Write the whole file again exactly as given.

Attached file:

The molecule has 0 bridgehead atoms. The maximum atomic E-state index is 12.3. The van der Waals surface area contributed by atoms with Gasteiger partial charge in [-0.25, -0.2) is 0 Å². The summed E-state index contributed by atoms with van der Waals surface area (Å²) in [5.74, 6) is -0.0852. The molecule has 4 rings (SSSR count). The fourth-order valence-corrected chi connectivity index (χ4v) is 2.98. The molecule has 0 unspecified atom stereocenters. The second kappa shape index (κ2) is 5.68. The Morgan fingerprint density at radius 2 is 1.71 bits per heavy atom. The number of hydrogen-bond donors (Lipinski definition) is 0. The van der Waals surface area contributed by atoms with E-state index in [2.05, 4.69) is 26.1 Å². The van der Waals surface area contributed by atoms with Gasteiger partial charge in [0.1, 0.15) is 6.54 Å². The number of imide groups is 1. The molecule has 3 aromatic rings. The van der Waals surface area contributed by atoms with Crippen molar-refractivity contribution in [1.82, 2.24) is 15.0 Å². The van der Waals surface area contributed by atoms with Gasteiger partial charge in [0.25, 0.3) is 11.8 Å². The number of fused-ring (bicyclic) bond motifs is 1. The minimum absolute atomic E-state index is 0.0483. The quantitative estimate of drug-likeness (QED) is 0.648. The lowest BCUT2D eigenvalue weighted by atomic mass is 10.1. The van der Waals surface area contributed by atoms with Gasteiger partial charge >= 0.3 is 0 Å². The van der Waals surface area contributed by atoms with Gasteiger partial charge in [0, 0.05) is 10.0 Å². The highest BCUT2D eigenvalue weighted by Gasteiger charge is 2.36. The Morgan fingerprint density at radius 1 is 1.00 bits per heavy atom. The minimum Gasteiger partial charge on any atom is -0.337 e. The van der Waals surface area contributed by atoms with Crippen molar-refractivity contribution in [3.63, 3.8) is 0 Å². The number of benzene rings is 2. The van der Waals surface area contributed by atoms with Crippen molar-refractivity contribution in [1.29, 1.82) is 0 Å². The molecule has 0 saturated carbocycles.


The molecule has 0 bridgehead atoms. The maximum atomic E-state index is 12.3. The van der Waals surface area contributed by atoms with Gasteiger partial charge in [-0.25, -0.2) is 0 Å². The summed E-state index contributed by atoms with van der Waals surface area (Å²) in [5.74, 6) is -0.0852. The molecule has 4 rings (SSSR count). The fourth-order valence-corrected chi connectivity index (χ4v) is 2.98. The molecule has 0 unspecified atom stereocenters. The second kappa shape index (κ2) is 5.68. The Morgan fingerprint density at radius 2 is 1.71 bits per heavy atom. The number of hydrogen-bond donors (Lipinski definition) is 0. The van der Waals surface area contributed by atoms with E-state index in [2.05, 4.69) is 26.1 Å². The van der Waals surface area contributed by atoms with Gasteiger partial charge in [0.1, 0.15) is 6.54 Å². The number of imide groups is 1. The molecule has 3 aromatic rings. The van der Waals surface area contributed by atoms with Crippen molar-refractivity contribution in [1.82, 2.24) is 15.0 Å². The van der Waals surface area contributed by atoms with Gasteiger partial charge in [0.25, 0.3) is 11.8 Å². The number of fused-ring (bicyclic) bond motifs is 1. The minimum absolute atomic E-state index is 0.0483. The quantitative estimate of drug-likeness (QED) is 0.648. The lowest BCUT2D eigenvalue weighted by atomic mass is 10.1. The van der Waals surface area contributed by atoms with Gasteiger partial charge >= 0.3 is 0 Å². The van der Waals surface area contributed by atoms with Gasteiger partial charge in [0, 0.05) is 10.0 Å². The highest BCUT2D eigenvalue weighted by Gasteiger charge is 2.36. The Morgan fingerprint density at radius 1 is 1.00 bits per heavy atom. The minimum Gasteiger partial charge on any atom is -0.337 e. The van der Waals surface area contributed by atoms with Crippen molar-refractivity contribution in [3.63, 3.8) is 0 Å². The number of benzene rings is 2. The van der Waals surface area contributed by atoms with Crippen molar-refractivity contribution in [1.29, 1.82) is 0 Å². The molecule has 0 saturated carbocycles.